that include:
1) Cultivation prior to staking followed by one or two paraquat appli-

2) Repeated application of paraquat as a directed, shielded spray or
combinations of a single preemergence herbicide followed by one or
more applications of paraquat.

3) Mowing weeds with a portable, hand lawn mower.

Because weed infestations often differ among farms within a production region
depending on cultural practices, irrigation practices and individual cropping patterns,
we organized a series of demonstration plots in Gadsden County to evaluate both pre-
and postemergence herbicide treatments. Results from two plots are reported in the
following tables:
Table 1. Weed control ratings of preemergence herbicides 3 weeks after

application in row middles between full-bed mulched tomatoes, Gadsden

County, 19791-

Herbicide and Weed ratings at 3 wks.
rate (Ibs. ai/acre) Farmer 1 Farmer
(% weed control)

Control or check 0 0
Napropamide (Devrinol) (1.0) 29 40
(2.0) 30 43
Diphenamid (Enide) (4.0) 36 48
Metribuzin (Sencor) (0.5) 34 60

YBoth farms were located in Greensboro, but the soils were sandy with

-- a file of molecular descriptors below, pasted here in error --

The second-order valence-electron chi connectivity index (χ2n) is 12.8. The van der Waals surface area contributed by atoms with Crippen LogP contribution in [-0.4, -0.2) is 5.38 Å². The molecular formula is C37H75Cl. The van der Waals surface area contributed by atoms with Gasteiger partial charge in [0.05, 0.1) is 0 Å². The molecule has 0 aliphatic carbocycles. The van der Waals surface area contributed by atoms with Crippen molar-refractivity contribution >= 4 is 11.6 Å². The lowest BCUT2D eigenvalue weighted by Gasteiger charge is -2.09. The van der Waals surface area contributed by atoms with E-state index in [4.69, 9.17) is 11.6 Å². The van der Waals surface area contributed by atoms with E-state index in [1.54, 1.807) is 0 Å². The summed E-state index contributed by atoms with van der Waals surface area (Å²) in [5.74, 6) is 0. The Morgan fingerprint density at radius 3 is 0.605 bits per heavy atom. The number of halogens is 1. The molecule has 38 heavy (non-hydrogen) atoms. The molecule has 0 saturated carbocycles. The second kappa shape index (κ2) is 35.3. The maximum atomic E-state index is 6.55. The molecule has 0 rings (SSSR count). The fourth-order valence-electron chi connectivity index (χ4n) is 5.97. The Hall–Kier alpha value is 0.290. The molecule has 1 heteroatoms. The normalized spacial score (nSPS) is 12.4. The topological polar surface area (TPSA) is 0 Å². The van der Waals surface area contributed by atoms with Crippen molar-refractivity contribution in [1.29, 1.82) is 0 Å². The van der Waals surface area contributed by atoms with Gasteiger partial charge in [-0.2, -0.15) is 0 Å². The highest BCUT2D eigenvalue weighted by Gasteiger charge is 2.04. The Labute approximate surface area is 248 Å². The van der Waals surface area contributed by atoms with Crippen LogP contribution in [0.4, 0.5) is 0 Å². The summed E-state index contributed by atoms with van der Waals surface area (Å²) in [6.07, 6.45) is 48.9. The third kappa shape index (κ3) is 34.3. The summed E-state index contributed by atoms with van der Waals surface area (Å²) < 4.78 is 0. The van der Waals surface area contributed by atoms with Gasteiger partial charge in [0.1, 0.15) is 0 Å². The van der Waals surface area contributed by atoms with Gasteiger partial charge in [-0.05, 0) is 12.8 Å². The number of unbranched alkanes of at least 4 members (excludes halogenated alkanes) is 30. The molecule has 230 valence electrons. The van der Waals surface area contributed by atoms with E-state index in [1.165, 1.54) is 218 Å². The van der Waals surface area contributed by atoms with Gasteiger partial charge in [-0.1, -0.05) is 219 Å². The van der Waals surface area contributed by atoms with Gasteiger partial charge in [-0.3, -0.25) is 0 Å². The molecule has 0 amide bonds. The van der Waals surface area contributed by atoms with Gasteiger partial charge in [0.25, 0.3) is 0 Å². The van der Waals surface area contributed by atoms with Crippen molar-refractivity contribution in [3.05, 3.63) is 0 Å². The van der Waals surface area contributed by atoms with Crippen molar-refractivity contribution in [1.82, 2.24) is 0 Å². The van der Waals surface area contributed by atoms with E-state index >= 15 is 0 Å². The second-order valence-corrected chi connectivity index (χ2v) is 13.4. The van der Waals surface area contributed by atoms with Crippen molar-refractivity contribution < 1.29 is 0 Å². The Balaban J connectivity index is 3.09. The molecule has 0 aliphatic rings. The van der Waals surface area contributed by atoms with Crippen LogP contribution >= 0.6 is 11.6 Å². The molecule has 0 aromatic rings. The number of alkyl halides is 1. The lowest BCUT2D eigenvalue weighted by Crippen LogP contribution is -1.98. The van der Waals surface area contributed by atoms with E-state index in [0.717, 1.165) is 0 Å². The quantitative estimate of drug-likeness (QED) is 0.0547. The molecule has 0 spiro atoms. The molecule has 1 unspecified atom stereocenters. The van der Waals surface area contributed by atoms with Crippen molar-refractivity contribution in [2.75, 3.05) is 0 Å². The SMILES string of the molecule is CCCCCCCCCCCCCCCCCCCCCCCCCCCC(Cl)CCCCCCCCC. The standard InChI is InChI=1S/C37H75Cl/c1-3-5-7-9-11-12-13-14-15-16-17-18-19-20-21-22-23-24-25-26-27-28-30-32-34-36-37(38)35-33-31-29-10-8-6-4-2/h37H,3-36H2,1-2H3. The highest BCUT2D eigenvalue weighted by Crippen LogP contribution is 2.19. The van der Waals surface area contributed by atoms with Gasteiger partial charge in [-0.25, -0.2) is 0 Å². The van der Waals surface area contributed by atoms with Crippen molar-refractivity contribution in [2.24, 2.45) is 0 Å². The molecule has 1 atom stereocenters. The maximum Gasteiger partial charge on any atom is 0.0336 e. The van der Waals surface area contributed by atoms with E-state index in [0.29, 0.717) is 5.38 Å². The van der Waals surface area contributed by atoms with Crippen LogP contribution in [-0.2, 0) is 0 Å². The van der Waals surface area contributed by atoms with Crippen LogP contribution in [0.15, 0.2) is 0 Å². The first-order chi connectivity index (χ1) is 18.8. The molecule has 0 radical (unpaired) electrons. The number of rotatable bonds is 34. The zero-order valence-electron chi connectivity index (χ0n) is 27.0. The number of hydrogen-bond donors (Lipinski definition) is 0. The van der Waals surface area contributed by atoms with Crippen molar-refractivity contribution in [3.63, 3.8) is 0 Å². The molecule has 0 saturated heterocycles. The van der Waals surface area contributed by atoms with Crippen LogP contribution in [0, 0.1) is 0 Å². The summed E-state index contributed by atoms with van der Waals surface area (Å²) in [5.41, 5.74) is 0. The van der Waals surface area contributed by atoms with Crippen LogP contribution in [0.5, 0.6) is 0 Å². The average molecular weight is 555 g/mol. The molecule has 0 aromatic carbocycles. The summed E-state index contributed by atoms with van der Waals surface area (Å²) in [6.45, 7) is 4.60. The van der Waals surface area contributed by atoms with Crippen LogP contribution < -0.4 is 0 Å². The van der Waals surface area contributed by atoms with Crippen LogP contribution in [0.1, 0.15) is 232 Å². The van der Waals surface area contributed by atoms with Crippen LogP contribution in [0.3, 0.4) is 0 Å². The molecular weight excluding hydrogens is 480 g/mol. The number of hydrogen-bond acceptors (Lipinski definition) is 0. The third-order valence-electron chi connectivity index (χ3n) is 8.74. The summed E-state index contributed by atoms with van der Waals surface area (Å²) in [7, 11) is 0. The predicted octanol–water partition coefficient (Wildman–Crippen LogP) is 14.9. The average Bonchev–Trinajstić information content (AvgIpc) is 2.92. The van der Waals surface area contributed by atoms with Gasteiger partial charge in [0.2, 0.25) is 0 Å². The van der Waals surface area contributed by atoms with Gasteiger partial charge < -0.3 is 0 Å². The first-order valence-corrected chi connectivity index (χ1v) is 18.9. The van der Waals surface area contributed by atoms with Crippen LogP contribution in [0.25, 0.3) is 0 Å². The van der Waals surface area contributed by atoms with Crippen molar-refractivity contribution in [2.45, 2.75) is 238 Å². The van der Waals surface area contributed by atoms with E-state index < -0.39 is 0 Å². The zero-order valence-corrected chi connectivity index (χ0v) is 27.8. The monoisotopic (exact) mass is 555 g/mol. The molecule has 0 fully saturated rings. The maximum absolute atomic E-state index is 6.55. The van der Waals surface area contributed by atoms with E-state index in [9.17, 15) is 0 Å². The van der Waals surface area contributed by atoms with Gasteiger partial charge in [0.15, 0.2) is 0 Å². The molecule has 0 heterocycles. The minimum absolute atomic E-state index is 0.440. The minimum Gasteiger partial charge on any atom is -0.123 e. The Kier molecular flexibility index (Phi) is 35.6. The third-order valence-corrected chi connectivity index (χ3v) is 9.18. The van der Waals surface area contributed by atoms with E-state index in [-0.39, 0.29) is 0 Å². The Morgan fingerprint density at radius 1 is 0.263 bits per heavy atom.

drip irrigation and sandy loam with overhead irrigation, respectively.



A. Postharvest Water Intake and Decay of Tomatoes

Market diseases of tomatoes are usually caused by bacteria or fungi which are
present on the fruit when harvested. More serious disease losses occur during warm,
wet harvest seasons and with poor handling practices. The use of large tanks of
water for dumping pallet bins at a packinghouse can increase decay by spreading
decay organisms to uncontaminated tomatoes. Opportunities for fruit contamination
will be much greater with machine harvesting of infected and healthy fruit into the
same gondola that is later unloaded with a water flume at the packinghouse. However,
organisms must enter the tomatoes through natural openings or skin injuries in order
to cause decay.

Practices currently used by most tomato packinghouses in Florida to reduce
decay include:

1. Chlorination of water in dump-tanks and washers.

2. Heating of dump-tank water.

Tomato fruit and water temperatures, water intake by tomatoes, and chlorination
all affect the incidence of decay, but their interrelationships may not be under-
stood. Chlorination of packinghouse water does not disinfect contaminated tomatoes,